Computerized anxiety therapy found helpful in small trial

By | September 14, 2011

Computerized anxiety therapy found helpful in small trial

An emerging therapy known as cognitive bias modification, in which software helps subjects divert attention away from anxiety and interpret situations more calmly, helped improve anxiety symptoms in a pilot-scale randomized controlled trial.

small clinical trial suggests that cognitive bias modification (CBM), a potential anxiety therapy that is delivered entirely on a computer, may be about as effective as in-person therapy or drugs for treating social anxiety disorder. The Brown University-led research also found that participants believed the therapy to be credible and acceptable.

Participants in the pilot study, published in advance online in the journal Depression and Anxiety, improved their scores on a standardized measure of anxiety and on a public speaking task after completing two simple exercises twice a week for four weeks.

The hope for CBM is that it can provide a new option for anxiety sufferers who cannot find or pay for a qualified therapist, who are afraid to try cognitive behavior therapies where they directly confront their fears, or who can’t or don’t want to try medications. Still, the idea of computer-based therapy has been controversial, acknowledged Courtney Beard, the new study’s lead author and assistant professor (research) of psychiatry and human behavior in the Warren Alpert Medical School of Brown University.

“A lot of people are skeptical, particularly people like me who are clinicians and know how hard it is to help people with anxiety and how much effort and time it takes in therapy,†Beard said. “It just doesn’t seem possible that a computer program could produce similar effects. But I’m more of a scientist than a clinician so I want to see data.â€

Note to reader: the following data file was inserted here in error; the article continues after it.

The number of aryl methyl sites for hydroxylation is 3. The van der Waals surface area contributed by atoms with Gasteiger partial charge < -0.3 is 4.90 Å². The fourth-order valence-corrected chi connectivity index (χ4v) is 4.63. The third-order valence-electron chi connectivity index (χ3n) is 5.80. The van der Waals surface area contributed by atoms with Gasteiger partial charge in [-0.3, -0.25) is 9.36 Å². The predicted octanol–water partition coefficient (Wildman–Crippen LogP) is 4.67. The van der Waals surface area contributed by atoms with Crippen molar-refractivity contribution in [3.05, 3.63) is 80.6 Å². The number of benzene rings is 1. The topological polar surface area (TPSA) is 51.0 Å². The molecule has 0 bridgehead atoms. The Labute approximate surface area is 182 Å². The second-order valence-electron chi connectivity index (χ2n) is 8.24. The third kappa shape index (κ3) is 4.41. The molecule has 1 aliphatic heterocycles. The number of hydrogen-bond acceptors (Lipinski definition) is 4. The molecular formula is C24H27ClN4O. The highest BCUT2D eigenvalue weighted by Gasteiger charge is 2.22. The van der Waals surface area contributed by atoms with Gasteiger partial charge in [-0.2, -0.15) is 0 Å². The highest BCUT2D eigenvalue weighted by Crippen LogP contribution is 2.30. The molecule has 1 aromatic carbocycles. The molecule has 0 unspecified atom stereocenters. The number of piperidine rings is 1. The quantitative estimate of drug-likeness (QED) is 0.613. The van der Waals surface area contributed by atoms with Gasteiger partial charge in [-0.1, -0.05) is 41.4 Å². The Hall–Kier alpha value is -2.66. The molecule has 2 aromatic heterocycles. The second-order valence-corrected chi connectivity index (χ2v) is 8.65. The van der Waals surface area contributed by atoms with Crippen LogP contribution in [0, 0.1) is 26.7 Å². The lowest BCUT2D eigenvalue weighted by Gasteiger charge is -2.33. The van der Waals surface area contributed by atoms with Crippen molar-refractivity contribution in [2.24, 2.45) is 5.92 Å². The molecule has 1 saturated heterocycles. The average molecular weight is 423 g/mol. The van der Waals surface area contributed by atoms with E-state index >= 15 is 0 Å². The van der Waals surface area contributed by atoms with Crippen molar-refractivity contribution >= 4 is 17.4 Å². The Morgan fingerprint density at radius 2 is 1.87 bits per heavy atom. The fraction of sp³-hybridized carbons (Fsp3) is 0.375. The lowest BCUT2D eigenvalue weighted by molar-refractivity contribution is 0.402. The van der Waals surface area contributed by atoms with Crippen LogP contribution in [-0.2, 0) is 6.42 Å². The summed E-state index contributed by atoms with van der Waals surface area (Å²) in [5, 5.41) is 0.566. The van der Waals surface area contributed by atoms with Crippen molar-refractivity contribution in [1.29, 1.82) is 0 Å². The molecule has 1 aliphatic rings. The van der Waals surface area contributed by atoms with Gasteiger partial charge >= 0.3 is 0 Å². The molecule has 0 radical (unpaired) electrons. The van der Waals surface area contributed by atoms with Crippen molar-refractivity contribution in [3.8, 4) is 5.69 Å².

Beard’s study is the first randomized clinical trial, albeit with a small sample size of 20 people who received the therapy and 12 placebo controls, to combine two techniques of CBM to treat social anxiety disorder: one that seeks to enhance subjects’ control over what they pay attention to and another that trains them to interpret situations less anxiously.

… The interpretation technique encourages anxiety sufferers to assign benign interpretations to social situations. Subjects were asked to say whether a word they saw on the screen was related to the sentence that followed. Those receiving the therapy, for instance, would see either “embarrassing†or “funny†before seeing the sentence “People laugh after something you said.†The subjects would be told they were correct if they chose the relatively benign word or incorrect if they chose the anxious interpretation. Placebo subjects, meanwhile, saw words that had nothing to do with the situation’s social nature. …

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